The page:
In the face of shrinking river flows, some environmentalists and other experts are critical of building more water storage when existing reservoirs struggle to stay full and river ecosystems are more stressed than ever.

Save the Colorado sued both storage projects as part of its mission to oppose dams and diversions on the Colorado River. Director Gary Wockner takes a hard stance, saying “These two projects will further drain and destroy the Colorado River at the exact moment the system is collapsing.”

But other environmental organizations take a more pragmatic position. Legal Counsel for the Colorado Water Project at Trout Unlimited, Mely Whiting, said that her organization didn’t oppose these two storage projects because they were a preferred alternative to building the Two Forks Dam, a vetoed project that would have inundated some of the headwaters of the South Platte under 1 million acre-feet of water.

Whether a warming climate will create more precipitation and improve storage levels is a major question.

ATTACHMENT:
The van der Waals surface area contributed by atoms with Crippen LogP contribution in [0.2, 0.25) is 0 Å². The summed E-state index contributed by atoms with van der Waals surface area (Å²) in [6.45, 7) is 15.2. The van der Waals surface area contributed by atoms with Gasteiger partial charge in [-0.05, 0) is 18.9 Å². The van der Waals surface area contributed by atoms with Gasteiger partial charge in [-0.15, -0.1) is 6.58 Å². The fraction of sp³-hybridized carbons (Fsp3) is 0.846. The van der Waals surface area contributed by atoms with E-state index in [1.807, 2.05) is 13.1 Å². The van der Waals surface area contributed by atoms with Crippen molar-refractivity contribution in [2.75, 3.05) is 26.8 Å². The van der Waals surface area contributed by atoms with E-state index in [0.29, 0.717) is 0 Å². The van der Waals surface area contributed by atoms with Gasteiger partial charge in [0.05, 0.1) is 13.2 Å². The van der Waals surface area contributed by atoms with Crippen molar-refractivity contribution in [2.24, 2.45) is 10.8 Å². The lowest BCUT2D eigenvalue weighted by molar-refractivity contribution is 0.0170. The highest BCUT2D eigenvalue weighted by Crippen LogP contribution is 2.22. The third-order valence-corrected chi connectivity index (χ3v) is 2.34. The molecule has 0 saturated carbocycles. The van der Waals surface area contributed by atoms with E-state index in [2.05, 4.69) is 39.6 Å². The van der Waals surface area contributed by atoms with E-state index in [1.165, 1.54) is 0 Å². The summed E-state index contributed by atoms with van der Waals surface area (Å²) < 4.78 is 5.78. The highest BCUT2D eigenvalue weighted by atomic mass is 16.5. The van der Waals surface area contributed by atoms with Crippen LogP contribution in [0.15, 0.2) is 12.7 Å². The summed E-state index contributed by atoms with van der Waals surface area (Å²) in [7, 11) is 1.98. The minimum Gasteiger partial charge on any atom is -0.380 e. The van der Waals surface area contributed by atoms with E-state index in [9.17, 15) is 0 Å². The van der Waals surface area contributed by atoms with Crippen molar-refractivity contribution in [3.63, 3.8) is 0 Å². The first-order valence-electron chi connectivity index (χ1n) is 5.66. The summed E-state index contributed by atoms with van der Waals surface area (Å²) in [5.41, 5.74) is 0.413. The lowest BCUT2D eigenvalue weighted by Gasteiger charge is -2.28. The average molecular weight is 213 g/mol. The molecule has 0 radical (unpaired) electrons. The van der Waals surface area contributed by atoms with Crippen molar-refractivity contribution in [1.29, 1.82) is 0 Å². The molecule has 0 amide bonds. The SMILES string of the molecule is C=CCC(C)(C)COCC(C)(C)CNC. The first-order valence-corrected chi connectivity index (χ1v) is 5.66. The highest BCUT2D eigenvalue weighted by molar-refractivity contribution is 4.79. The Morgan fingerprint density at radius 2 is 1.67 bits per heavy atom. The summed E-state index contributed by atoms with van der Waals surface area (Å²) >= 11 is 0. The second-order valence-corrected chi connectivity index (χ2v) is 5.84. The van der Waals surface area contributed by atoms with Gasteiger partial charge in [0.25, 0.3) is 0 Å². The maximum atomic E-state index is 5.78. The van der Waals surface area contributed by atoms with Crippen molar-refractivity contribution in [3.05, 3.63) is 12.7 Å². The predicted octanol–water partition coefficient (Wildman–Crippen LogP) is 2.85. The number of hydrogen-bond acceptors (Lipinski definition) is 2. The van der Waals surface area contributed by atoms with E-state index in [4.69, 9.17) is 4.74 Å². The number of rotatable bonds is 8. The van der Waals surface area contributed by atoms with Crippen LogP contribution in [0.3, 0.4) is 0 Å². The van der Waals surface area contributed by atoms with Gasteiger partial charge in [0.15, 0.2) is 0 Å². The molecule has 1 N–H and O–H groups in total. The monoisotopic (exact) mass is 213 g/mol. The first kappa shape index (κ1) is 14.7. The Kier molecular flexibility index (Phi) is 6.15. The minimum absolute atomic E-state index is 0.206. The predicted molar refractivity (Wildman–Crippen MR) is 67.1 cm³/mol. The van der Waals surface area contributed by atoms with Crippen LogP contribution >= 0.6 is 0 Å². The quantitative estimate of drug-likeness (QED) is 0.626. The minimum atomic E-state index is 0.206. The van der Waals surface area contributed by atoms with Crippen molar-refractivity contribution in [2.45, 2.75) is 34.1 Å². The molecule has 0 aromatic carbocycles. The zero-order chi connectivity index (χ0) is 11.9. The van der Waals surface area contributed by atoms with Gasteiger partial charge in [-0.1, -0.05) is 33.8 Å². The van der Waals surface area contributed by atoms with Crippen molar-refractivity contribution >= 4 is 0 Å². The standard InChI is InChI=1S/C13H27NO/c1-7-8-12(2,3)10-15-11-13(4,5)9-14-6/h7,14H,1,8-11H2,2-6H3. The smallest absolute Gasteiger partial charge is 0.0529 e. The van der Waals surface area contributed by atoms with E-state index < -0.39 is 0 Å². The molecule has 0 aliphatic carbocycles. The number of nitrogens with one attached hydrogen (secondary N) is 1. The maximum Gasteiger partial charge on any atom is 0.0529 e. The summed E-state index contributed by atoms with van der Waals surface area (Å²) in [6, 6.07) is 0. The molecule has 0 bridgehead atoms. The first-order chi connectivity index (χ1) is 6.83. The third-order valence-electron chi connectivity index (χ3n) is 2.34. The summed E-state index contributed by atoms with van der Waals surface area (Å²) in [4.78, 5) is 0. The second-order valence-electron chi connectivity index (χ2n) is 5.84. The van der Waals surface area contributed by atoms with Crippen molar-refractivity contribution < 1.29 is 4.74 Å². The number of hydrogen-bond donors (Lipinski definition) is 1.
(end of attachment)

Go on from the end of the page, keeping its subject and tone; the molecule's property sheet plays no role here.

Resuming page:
While Chimney Hollow and the Gross Reservoir Expansion are underway, any future storage in Colorado or elsewhere will be problematic, Lukas says.

“Climate change cuts both ways with respect to storage. It both makes it more appealing, and it is a potential tool for resilience, but only if that reservoir can be filled enough to create the benefits that are expected,” explains Lukas, “If those storage projects involve transbasin diversions from the Colorado [River], that is looking increasingly untenable in a multi-state and a national-political sense, let alone at the local, East Slope-versus-West Slope context. To propose new diversions out of the Colorado River Basin to anywhere, for anything, is really going to be looked at sideways unless things really improve in the basin.”

Olivia Emmer is a freelance journalist based in Carbondale, Colorado. She can be reached at